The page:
Manufacturers keen to recruit during machinery boom
Two major global manufacturers in the agricultural and construction industries have defied the mild capping of optimism recently reported by CEMA and are out looking for additional staff.
In the UK, JCB has announced that it is further increasing the number of shop floor staff by seeking an extra 500 employees “as demand for its machinery continues to soar,” according to the company.
The company is planning on the additional agency employees at its 11 plants in Staffordshire, Derbyshire and Wrexham in the UK – on top of the 850 shop floor jobs already created so far in 2021.
JCB claims that there is an unprecedented demand for its construction and agricultural products, with most new machines already sold out until next year.
JCB CEO, Graeme Macdonald said:
The recovery continues to gather momentum and we have tens of thousands of new machine orders sitting on our books stretching well into next year. We have never seen anything like this in the 75-year history of JCB.”
The salary for shop floor roles has also risen once already this year and now stands at £11.35/hour.
Manufacturers globally seek extra staff
In Canada another company involved in construction, agriculture and forestry has also announced that it is looking for 1,000 extra staff across all its factories and offices.
The Brandt Group, based in Saskatchewan, produces chaser bins, conveying equipment, cultivators and other products aimed at the large tillage farmer.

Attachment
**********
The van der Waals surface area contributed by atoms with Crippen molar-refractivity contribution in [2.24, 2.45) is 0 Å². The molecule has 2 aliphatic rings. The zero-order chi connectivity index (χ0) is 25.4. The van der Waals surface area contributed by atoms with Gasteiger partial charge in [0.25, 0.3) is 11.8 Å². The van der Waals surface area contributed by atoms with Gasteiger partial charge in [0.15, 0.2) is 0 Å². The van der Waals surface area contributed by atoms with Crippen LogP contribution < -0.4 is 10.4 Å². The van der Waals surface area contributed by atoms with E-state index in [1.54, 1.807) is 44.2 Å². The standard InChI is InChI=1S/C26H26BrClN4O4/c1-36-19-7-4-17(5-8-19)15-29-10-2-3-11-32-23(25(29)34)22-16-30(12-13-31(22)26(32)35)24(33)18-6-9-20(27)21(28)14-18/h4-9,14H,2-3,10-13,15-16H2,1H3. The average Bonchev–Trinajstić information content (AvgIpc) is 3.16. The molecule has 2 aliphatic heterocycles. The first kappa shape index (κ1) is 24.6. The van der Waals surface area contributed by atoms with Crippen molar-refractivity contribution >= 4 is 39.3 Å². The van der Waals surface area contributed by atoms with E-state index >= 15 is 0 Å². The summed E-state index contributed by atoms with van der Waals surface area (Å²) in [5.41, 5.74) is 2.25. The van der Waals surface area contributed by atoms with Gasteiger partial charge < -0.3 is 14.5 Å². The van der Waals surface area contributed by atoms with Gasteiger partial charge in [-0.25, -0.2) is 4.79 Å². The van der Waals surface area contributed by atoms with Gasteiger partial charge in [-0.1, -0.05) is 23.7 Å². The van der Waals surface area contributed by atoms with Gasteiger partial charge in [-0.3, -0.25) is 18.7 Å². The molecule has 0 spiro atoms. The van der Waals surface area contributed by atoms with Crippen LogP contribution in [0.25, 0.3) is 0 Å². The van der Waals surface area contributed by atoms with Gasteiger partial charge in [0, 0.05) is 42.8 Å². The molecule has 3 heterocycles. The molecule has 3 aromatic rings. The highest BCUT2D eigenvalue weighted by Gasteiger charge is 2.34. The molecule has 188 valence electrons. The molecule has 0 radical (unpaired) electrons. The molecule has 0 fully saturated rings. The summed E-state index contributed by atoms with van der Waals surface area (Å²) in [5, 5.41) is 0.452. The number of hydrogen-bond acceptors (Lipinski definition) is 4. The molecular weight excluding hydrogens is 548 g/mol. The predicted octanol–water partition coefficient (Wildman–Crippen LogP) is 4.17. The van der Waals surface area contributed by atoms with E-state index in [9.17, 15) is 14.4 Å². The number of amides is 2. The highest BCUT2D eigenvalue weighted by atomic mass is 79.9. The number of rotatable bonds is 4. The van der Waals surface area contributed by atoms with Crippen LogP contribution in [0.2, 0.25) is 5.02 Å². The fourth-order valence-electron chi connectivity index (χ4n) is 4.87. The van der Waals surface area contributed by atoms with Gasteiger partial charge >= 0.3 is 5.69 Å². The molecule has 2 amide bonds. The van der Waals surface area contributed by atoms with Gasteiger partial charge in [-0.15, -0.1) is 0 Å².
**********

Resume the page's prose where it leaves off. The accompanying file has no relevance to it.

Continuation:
In the past 10 years, Brandt has expanded its workforce by 140% to more than 3,400. The newly announced hiring initiative will see the company’s workforce grow by 30% overall.
Inclusivity aids recruitment
The news that two large manufacturing companies have the confidence to seek large increases in their workforce indicates that both the agricultural and construction machinery industries are presently enjoying a period of prosperity.
There is, though, something of a fly in the ointment and that is a shortage of recruits – a situation which has caused the US-based Association of Equipment Manufacturers (AEM) to issue guidance on diversity and inclusion within the workforce.
The association notes that those companies which implement a programme to ensure a diverse workplace enjoy lower staff turnover, easier recruitment and more engaged employees.